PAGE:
On social media sites, I have seen the following chart making the rounds:
Let’s look at Taoism (=Daoism). The chart claims it was founded in the 6th century BCE, when Laozi 老子 supposedly lived. Two problems with this: first, it is very likely that Laozi (“the old master”) was not a real person, but the title of a book, something like (Sayings of) the Old Master(s) – classical Chinese doesn’t distinguish between singular and plural nouns. It was only later that this book became attributed to a sage named Laozi who was born with white hair, a beard, and later rode an ox to the West. Second, and more importantly, Taoism as an organized religion didn’t really begin until Zhang Daoling 張道陵 saw visions of a deified Laozi (called Taishang Laojun 太上老君, or “The Most High Lord Lao”) in the 2nd century CE. All later sects of organized Taoism invoke the authority of Zhang Daoling’s revelations, even if many claim to supersede that authority.
Also, the chart doesn’t show any lines connecting Buddhism and Taoism, even though there is very clear evidence of mutual influence in the 3rd-6th centuries in China. Stephen Bokenkamp’s work on Lingbao 靈寶 Taoism describes in detail how many practices, doctrines, and strategies of propagation the Lingbao school derived from Buddhism. Erik Zürcher has also written about Chinese Buddhist borrowings from Taoism.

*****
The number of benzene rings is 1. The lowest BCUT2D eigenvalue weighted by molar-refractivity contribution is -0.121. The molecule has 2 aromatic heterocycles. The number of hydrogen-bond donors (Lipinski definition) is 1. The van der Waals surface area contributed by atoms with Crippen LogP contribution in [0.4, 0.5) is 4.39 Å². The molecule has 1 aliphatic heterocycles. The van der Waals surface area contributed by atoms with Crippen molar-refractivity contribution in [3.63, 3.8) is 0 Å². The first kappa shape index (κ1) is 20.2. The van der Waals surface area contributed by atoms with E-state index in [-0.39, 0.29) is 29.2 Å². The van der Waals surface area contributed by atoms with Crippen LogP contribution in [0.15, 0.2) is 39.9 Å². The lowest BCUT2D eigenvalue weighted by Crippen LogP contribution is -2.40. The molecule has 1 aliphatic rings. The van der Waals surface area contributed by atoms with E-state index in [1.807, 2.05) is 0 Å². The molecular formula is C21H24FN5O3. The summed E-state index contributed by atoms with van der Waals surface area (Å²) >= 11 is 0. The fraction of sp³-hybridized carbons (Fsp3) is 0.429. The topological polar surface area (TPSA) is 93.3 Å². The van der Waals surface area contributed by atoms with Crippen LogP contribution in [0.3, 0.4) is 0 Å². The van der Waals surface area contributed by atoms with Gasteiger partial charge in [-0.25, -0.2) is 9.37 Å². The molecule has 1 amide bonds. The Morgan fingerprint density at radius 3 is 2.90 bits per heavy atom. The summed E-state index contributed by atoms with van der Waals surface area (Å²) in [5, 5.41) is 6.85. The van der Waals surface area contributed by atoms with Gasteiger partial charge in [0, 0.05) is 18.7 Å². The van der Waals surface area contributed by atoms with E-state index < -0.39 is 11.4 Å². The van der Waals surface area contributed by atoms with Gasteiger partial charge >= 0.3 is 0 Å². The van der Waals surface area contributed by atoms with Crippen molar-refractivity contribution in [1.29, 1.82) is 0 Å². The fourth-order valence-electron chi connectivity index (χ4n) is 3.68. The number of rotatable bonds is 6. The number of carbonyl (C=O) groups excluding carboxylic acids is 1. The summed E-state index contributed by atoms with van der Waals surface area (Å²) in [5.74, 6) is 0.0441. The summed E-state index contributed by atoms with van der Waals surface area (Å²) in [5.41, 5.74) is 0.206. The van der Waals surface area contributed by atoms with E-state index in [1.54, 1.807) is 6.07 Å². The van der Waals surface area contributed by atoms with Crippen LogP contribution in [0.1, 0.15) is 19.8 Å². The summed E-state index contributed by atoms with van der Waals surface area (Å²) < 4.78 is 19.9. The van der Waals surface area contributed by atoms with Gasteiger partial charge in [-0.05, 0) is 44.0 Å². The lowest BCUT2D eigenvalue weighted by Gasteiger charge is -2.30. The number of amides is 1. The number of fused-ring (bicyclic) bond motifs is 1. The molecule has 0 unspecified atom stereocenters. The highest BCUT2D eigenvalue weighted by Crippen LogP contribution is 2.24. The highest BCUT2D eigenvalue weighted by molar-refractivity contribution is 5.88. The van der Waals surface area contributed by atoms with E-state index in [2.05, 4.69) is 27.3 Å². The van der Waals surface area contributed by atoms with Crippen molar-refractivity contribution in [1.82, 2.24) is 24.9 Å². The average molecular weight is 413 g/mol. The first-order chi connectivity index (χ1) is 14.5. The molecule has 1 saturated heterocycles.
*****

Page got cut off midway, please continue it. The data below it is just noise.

Another point: Hinduism and Shintō are sort of umbrella terms for “the indigenous religious matrix of India/Japan.” As such, the terms didn’t really exist in periods of relative isolation from the West. These reifications happen only when they’re necessary, when Western missionaries bring their own categories of “religion,” forcing the indigenous people to posit a comparable entity of their own. Basically, Hinduism and Shintō, as we understand them today, didn’t come into being until the colonial era.
This brings me to my main point: this chart is clearly designed with a vision of universalism in mind. Heck, the subtitle is “Faiths, Myths & Mysticism.” The (implicit) argument is that all religions share a common origin, so they’re all, at root, the same. This, of course, ignores the fact that many religions make exclusive claims against each other, and that such a universalistic reconciliation comes at the cost of denying those claims. Harmonization must rob each religion of what made it appealing to its adherents in the first place.
What’s more, such a genetic model of world religions, ironically, assumes a relatively static model of what is a “religion.” A religion is seen as a flower on a tree: ideas, practices, and organizations (the “seeds”) reach a certain point in time, blossoms into a full-fledged “religion,” then remains on the tree. But in fact, religions are constantly changing. New ideas and practices enter the world, existing religions must come into dialogue with them in some way, and thereby change: it will accept, reject, or adapt the new things (either wholly or partially). If nothing else, it will clarify a previously held assumption. Religions aren’t blossoms on a tree, but a collection of ships of Theseus constantly changing and exchanging parts, or animal bodies ingesting new material, converting it to something new, and being changed in the process.